Step 3: Adding lights
Once most of the halftones were applied—I worked quickly using flat synthetic brushes and a flexible Japanese painting knife—I mixed and began placing the lights. Again I attempted to identify the warmth in the lights, which follow the rule that lights are warm, while highlights are cool. This proved to be the case, since the skylights admitted cool daylight, giving the highlights a bluish-white appearance.

Step 4: Completed oil sketch

Here, with just a little time left, I focused on the individual features: I placed and refined the iris of the eye, the lights on the ear, and the details of the nose and mouth. I then briefly spent time on her neck and shoulders. The whole thing was a bit rushed, since I was also reviewing the students' work, but at least I got the features on the canvas at a reasonable level of finish.

Detail from flatbed scan

In this detail, a few things are visible: first, this alla prima sketch consists of a single layer, and in many places the imprimatura is visible between passages of thick paint. Second, the paint is applied with minimal brushing (or knife-blending), since in my view alla prima sketches look best with paint mixtures left as intact as possible. As a result, the transitional areas are not as smooth I as saw them, but the visual effects had to, for the sake of the medium, be subordinate to the properties of paint.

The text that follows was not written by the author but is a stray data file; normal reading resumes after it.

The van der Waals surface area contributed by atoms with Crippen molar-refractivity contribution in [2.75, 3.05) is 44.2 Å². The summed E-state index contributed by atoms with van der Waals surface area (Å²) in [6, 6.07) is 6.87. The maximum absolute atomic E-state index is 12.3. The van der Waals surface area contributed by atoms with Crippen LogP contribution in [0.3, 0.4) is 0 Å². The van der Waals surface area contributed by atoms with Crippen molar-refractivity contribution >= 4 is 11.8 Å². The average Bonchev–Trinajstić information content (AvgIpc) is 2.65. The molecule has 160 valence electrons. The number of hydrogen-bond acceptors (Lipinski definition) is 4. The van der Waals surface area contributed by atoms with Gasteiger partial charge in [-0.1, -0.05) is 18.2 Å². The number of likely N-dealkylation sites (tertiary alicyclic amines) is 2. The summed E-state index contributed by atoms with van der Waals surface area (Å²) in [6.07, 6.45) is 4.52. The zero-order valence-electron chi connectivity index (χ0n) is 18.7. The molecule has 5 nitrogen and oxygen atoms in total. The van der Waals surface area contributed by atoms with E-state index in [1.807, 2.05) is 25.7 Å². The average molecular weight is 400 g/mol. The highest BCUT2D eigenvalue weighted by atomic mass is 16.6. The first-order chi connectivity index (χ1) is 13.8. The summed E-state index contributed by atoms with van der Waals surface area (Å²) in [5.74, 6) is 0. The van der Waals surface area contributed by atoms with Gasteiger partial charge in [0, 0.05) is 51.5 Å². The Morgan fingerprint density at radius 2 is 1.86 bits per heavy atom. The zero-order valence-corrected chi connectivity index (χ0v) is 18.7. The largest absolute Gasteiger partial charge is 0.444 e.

Sunday, February 16, 2014

Naturalistic painting relies on a number of essential concepts and processes. The concepts inform the way painters develop illusions such as form, space, texture, and so on. The processes govern the preferred approaches to selecting, mixing and layering paint, both in terms of longevity and to support the concepts listed above. Granted, there are, in the art of painting, as in any art, exceptions to any 'rules', but using the concepts and processes, plus a dash of experimentation, can assure satisfying results.

I have attempted to illustrate one such concept, the effective linking of a cool light source with oil paint's inherent opaque lights and transparent shadows. And to refer to the blog title, I have selected red and blue objects that I hope demonstrate this.

The still life consists of several red and blue plastic objects placed in my studio under cool daylight. I first drew from the setup on several sheets of tracing paper over plexiglass to refine the proportions.  This was done quickly, since I wanted to focus on painting.

I transferred the drawing to a panel prepared with rabbit skin glue, using blue Saral transfer paper.

Then, on to the painting. On my palette I laid out Winsor & Newton Foundations white, Mars black, raw umber, transparent yellow oxide, Mars violet deep, alizarin crimson, Winsor red, cobalt and ultramarine blue.

Beginning with the shadows, I applied the paint to the panel in an alla prima approach, using knife at first, then switching between knife and brush.